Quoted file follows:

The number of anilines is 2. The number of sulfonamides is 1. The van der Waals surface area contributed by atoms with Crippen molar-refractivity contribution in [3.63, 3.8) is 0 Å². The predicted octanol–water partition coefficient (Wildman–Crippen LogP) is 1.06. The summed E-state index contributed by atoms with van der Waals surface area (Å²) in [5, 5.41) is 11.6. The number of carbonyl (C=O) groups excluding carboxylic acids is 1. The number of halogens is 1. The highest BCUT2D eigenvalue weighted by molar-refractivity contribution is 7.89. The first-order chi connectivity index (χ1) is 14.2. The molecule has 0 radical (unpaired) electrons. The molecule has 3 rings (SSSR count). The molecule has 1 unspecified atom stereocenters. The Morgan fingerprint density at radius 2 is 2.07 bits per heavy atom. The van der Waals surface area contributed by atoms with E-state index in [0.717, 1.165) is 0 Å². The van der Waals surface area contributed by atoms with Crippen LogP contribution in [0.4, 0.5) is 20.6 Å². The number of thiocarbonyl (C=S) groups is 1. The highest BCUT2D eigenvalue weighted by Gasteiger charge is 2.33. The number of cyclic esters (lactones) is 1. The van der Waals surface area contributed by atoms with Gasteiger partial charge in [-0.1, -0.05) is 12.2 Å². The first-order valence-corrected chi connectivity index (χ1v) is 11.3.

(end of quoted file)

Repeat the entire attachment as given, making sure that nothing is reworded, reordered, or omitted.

The number of anilines is 2. The number of sulfonamides is 1. The van der Waals surface area contributed by atoms with Crippen molar-refractivity contribution in [3.63, 3.8) is 0 Å². The predicted octanol–water partition coefficient (Wildman–Crippen LogP) is 1.06. The summed E-state index contributed by atoms with van der Waals surface area (Å²) in [5, 5.41) is 11.6. The number of carbonyl (C=O) groups excluding carboxylic acids is 1. The number of halogens is 1. The highest BCUT2D eigenvalue weighted by molar-refractivity contribution is 7.89. The first-order chi connectivity index (χ1) is 14.2. The molecule has 0 radical (unpaired) electrons. The molecule has 3 rings (SSSR count). The molecule has 1 unspecified atom stereocenters. The Morgan fingerprint density at radius 2 is 2.07 bits per heavy atom. The van der Waals surface area contributed by atoms with E-state index in [0.717, 1.165) is 0 Å². The van der Waals surface area contributed by atoms with Crippen LogP contribution in [0.4, 0.5) is 20.6 Å². The number of thiocarbonyl (C=S) groups is 1. The highest BCUT2D eigenvalue weighted by Gasteiger charge is 2.33. The number of cyclic esters (lactones) is 1. The van der Waals surface area contributed by atoms with Gasteiger partial charge in [-0.1, -0.05) is 12.2 Å². The first-order valence-corrected chi connectivity index (χ1v) is 11.3.